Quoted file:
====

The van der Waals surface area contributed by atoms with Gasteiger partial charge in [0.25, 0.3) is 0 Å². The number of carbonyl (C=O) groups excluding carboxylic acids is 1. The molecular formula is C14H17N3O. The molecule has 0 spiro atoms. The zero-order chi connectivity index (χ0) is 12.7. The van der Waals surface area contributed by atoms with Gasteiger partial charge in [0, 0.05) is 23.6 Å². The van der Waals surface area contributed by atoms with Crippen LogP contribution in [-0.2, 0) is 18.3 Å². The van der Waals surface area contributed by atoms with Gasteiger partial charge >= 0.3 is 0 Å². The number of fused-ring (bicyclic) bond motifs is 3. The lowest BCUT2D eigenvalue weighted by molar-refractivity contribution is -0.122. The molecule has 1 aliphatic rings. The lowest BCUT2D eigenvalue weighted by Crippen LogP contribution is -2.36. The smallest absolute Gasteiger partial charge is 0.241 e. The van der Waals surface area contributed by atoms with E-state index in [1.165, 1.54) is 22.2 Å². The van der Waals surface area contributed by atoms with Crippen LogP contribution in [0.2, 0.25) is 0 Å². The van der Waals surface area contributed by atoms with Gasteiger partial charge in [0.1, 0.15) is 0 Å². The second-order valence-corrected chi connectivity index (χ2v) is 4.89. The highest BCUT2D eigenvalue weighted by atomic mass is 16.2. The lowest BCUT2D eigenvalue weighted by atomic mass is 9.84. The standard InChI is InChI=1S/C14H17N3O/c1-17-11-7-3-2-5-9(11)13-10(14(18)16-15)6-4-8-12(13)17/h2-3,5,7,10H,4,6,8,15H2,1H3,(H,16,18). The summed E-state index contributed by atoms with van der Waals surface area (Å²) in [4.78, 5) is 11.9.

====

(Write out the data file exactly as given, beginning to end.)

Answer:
The van der Waals surface area contributed by atoms with Gasteiger partial charge in [0.25, 0.3) is 0 Å². The number of carbonyl (C=O) groups excluding carboxylic acids is 1. The molecular formula is C14H17N3O. The molecule has 0 spiro atoms. The zero-order chi connectivity index (χ0) is 12.7. The van der Waals surface area contributed by atoms with Gasteiger partial charge in [0, 0.05) is 23.6 Å². The van der Waals surface area contributed by atoms with Crippen LogP contribution in [-0.2, 0) is 18.3 Å². The van der Waals surface area contributed by atoms with Gasteiger partial charge >= 0.3 is 0 Å². The number of fused-ring (bicyclic) bond motifs is 3. The lowest BCUT2D eigenvalue weighted by molar-refractivity contribution is -0.122. The molecule has 1 aliphatic rings. The lowest BCUT2D eigenvalue weighted by Crippen LogP contribution is -2.36. The smallest absolute Gasteiger partial charge is 0.241 e. The van der Waals surface area contributed by atoms with E-state index in [1.165, 1.54) is 22.2 Å². The van der Waals surface area contributed by atoms with Crippen LogP contribution in [0.2, 0.25) is 0 Å². The van der Waals surface area contributed by atoms with Gasteiger partial charge in [0.1, 0.15) is 0 Å². The second-order valence-corrected chi connectivity index (χ2v) is 4.89. The highest BCUT2D eigenvalue weighted by atomic mass is 16.2. The lowest BCUT2D eigenvalue weighted by atomic mass is 9.84. The standard InChI is InChI=1S/C14H17N3O/c1-17-11-7-3-2-5-9(11)13-10(14(18)16-15)6-4-8-12(13)17/h2-3,5,7,10H,4,6,8,15H2,1H3,(H,16,18). The summed E-state index contributed by atoms with van der Waals surface area (Å²) in [4.78, 5) is 11.9.